• However, in 2018 U.S.A. unilaterally announced to decertify the nuclear deal on account of non-compliance by Iran and announced two rounds of economic sanctions on it. 
  • Dec 2020: New President Joe Biden has declared that his administration will revive the Iran Nuclear Deal. 

Limitations agreed by Iran under JCOPA

  1. Low enriched Uranium stockpile can’t exceed 300 kg.
  2. Enrichment of Uranium cant exceed 3.67% (for weapons, 90% enrichment is required, but after 20% enrichment, 90% can be achieved very quickly). 
  3. UN & IAEA Inspectors can inspect facilities. 

In return, Iran gets the termination of all economic and diplomatic sanctions imposed on it by the U.N. Security Council (UNSC), the European Union (E.U.) and the U.S.

US has pulled out of the deal and imposed sanctions

Sanctions include

  • No individual or company can trade with Iran. 
  • Sanctions re-imposed are “extraterritorial” in nature, i.e. they apply to not just American individuals and businesses but also non-American businesses or individuals.

US problems and Reasons for withdrawal

  • The deal doesn’t have binding restrictions on Iran’s Ballistic Program.
  • Many of the restrictions in JCPOA have sunset clauses, i.e. provisions will become less strict over the years.  
  • The deal doesn’t prevent Iran to prevent the sponsorship of terrorism in the region. 

Implications of US withdrawal from JCOPA on India

  • Higher Oil price 
    • Iran was India’s third-biggest supplier.
    • India faced the added cost of having to recalibrate Indian fuel refineries that are used to process Iran’s special crude.
    • Iranian oil came with discounts on freight and favourable payment terms, including non-dollar payments.
  • Indian projects impacted 
    • Chabahar project: Chabahar port is nominally exempted from U.S. sanctions, but suppliers are reluctant to deliver equipment.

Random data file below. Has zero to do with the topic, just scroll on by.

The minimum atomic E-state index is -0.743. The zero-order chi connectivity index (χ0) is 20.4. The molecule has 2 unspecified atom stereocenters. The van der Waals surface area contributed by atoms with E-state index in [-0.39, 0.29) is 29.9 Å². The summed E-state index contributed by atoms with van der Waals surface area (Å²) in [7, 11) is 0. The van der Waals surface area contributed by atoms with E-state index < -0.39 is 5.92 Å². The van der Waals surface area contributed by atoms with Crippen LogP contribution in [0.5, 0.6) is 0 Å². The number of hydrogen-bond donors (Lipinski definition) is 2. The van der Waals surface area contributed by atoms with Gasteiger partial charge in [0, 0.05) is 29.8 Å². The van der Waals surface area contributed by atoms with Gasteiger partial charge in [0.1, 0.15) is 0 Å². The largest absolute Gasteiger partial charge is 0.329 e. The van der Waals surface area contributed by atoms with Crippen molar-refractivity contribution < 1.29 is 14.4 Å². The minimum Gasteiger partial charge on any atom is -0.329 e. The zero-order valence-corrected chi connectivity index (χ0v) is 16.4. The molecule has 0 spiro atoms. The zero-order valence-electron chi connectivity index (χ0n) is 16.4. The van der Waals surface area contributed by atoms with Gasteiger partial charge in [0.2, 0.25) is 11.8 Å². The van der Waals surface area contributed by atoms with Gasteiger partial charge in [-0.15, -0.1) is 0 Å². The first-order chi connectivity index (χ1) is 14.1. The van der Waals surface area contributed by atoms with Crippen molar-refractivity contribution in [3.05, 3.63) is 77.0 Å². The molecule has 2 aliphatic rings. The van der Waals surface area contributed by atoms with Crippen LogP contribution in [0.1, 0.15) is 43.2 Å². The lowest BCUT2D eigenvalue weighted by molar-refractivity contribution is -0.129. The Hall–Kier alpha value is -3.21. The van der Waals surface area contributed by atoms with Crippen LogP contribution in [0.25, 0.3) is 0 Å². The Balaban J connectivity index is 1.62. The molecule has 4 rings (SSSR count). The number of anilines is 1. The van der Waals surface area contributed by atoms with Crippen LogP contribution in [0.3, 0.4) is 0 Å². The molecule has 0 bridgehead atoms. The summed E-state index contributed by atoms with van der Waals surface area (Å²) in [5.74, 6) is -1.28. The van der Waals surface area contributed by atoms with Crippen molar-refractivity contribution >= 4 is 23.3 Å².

• It has prevented ONGC Videsh to invest in the Farzad B gas field.
  • Remittance: More than 50% of the total remittance received by India last year came from the gulf region. Any disturbance in the region would lead to a decline in such remittances.
  • The security of the Indian Ocean Region has been disturbed due to the volatile situation at the Strait of Hormuz impacts Indian trade negatively. It also allows outside powers to set base in the Indian Ocean, impacting the Balance of Power. 
  • Giving Space to China: If India succumbs to U.S. pressure while China remains firm, then India will lose strategic space to China.

Approach of Other nations to deal with this

  • China is routing transactions through the Bank of Kunlun. U.S. sanctions on this bank are ineffective since it is carefully insulated from the U.S. financial system. (India must learn from this)
  • European countries have attempted to bypass sanctions through a unique mechanism called INSTEX.

Indian payment approach

  • India has given the responsibility to UCO Bank to route the payment as it has no exposure to the U.S. financial system.  
  • Oil payments are being made in rupees only against earlier arrangements of 45% rupees and 55% Euros.